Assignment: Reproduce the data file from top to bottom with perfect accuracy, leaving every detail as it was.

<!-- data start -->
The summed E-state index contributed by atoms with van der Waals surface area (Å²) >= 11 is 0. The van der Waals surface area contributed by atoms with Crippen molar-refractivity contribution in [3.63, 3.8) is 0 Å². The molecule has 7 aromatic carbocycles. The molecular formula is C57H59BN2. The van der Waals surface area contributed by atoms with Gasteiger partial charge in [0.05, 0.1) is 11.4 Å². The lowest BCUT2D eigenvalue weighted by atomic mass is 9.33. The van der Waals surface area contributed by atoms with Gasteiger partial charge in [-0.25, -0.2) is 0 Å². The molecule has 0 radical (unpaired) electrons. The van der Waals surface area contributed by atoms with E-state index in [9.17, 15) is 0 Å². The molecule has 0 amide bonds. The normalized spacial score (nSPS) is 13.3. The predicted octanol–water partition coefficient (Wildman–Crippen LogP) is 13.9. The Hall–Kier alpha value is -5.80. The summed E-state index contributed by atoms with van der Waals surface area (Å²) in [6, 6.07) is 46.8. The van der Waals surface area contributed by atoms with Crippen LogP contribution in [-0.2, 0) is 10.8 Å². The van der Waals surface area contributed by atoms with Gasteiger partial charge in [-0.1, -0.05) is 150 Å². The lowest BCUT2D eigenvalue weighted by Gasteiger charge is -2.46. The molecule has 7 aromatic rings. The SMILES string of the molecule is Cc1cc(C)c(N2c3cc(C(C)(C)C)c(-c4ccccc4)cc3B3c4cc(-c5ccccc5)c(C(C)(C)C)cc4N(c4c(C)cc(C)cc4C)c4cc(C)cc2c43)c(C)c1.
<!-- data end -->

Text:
The summed E-state index contributed by atoms with van der Waals surface area (Å²) >= 11 is 0. The van der Waals surface area contributed by atoms with Crippen molar-refractivity contribution in [3.63, 3.8) is 0 Å². The molecule has 7 aromatic carbocycles. The molecular formula is C57H59BN2. The van der Waals surface area contributed by atoms with Gasteiger partial charge in [0.05, 0.1) is 11.4 Å². The lowest BCUT2D eigenvalue weighted by atomic mass is 9.33. The van der Waals surface area contributed by atoms with Gasteiger partial charge in [-0.25, -0.2) is 0 Å². The molecule has 0 radical (unpaired) electrons. The van der Waals surface area contributed by atoms with E-state index in [9.17, 15) is 0 Å². The molecule has 0 amide bonds. The normalized spacial score (nSPS) is 13.3. The predicted octanol–water partition coefficient (Wildman–Crippen LogP) is 13.9. The Hall–Kier alpha value is -5.80. The summed E-state index contributed by atoms with van der Waals surface area (Å²) in [6, 6.07) is 46.8. The van der Waals surface area contributed by atoms with Crippen LogP contribution in [-0.2, 0) is 10.8 Å². The van der Waals surface area contributed by atoms with Gasteiger partial charge in [-0.1, -0.05) is 150 Å². The lowest BCUT2D eigenvalue weighted by Gasteiger charge is -2.46. The molecule has 7 aromatic rings. The SMILES string of the molecule is Cc1cc(C)c(N2c3cc(C(C)(C)C)c(-c4ccccc4)cc3B3c4cc(-c5ccccc5)c(C(C)(C)C)cc4N(c4c(C)cc(C)cc4C)c4cc(C)cc2c43)c(C)c1.